Europe is the cradle of the manufacturing industry and has been at the forefront of industrial
revolutions and technological innovations. The industry directly employs over 34 million people across
all Member States, in supply chains comprising hundreds of thousands of SMEs and larger suppliers. It
also indirectly accounts for millions of additional jobs in related sectors.
The European manufacturing industry has tremendous capacity for research and innovation, boasts a
skilled workforce and has earned a global reputation for quality and sustainability. What it now needs
is the swift and determined support of the European institutions and the Member States to create
more jobs and growth in Europe.
The time has come to raise the alarm about the considerable challenges that we are all facing. Between
2000 and 2014, the share of manufacturing in total EU output fell from 18.8% to 15.3%, while 3.5
million manufacturing jobs were lost between 2008 and 2014. Meanwhile, countries around the world
are putting industry at the very top of their political agendas. The “Make in India” strategy aims to
ensure India is “the next manufacturing destination” and “Made in China 2025” seeks to turn China
into the “leading manufacturing power”. The recent US shift towards “America First” will inevitably
have a strong impact on their industrial policy.
At the beginning of his mandate, European Commission President Jean-Claude Juncker identified the
reindustrialisation of Europe as one of his top priorities and confirmed the objective of increasing the
share of industry in the European GDP to 20% by 2020. As we approach the preparation of the next
Multiannual Financial Framework, it is vital for the European Commission to act and help the EU remain
a competitive global industrial power playing in a fairer world market.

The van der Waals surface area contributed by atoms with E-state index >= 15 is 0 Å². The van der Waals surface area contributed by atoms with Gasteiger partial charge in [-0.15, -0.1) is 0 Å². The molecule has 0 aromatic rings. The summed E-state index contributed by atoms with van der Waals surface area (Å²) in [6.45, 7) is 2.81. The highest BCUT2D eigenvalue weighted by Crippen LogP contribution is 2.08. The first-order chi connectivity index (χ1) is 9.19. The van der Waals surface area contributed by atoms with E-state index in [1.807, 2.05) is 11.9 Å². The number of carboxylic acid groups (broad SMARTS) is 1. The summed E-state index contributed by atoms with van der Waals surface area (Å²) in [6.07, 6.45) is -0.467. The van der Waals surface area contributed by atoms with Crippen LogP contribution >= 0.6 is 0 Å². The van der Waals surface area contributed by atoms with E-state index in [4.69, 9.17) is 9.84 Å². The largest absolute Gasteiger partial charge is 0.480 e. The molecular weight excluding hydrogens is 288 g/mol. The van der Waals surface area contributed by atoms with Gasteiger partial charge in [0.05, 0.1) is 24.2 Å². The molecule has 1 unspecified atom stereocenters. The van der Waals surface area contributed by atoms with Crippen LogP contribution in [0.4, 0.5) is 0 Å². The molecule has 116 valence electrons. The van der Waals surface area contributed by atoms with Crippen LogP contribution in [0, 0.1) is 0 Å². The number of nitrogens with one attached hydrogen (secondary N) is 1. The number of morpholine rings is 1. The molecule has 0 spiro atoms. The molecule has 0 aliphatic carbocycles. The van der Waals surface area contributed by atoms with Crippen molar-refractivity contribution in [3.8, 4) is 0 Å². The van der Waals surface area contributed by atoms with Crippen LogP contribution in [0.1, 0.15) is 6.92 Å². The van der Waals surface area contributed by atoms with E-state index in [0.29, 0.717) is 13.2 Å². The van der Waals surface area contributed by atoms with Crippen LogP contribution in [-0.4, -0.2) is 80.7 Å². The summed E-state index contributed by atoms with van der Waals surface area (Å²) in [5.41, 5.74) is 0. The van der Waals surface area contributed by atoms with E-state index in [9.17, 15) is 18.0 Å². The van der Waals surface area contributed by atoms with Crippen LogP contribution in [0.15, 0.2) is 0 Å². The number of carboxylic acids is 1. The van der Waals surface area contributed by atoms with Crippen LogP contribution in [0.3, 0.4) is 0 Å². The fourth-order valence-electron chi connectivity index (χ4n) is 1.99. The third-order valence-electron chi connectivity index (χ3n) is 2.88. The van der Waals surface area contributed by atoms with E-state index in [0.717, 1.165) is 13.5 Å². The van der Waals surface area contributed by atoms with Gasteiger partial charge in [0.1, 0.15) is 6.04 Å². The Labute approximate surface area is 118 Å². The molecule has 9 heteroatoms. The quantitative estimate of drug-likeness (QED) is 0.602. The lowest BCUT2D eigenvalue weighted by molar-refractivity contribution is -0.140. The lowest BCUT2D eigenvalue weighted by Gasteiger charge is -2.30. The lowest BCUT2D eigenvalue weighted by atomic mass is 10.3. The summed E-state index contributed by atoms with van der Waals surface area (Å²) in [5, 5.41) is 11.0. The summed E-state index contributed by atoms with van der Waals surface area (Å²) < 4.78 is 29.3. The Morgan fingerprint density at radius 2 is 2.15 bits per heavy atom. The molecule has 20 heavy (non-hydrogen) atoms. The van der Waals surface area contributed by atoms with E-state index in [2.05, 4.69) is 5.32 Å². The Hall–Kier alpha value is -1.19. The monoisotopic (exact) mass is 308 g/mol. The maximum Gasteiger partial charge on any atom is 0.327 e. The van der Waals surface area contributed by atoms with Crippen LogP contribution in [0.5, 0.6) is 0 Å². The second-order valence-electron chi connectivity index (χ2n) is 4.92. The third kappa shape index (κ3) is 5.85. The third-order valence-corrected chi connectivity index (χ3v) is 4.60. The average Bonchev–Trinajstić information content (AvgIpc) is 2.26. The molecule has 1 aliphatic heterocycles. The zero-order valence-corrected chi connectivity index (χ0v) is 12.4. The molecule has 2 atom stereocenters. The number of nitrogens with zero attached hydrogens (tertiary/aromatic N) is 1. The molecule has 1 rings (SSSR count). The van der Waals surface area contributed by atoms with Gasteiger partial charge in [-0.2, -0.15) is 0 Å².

Therefore we, the European manufacturing industry, representing a diverse range of sectors, call on
the European Commission to:
- reaffirm its commitment to reaching the target of 20% of GDP from industry, with an
ambitious and realistic timeline;
- adopt an Action Plan to tackle the challenges that the industrial sectors are facing, in the
framework of a Communication that would include concrete steps and milestones; and
- commit to implement this Action Plan in a timely manner and regularly report on progress.
Member States and the European Parliament clearly stated their full support for a strong European industrial strategy via the European Council Conclusions calling to strengthen and modernise the EU’s industrial base (15 December 2016) and the Parliament Resolution on the need for a European
reindustrialisation policy (5 October 2016).
We, the Signatories of this Joint Declaration, are ready to step up our cooperation with the European
Commission, the European Parliament and the Competitiveness Council to define and implement this
ambitious and coordinated European industrial strategy that will help safeguard the world leadership
of European manufacturers and jobs in Europe.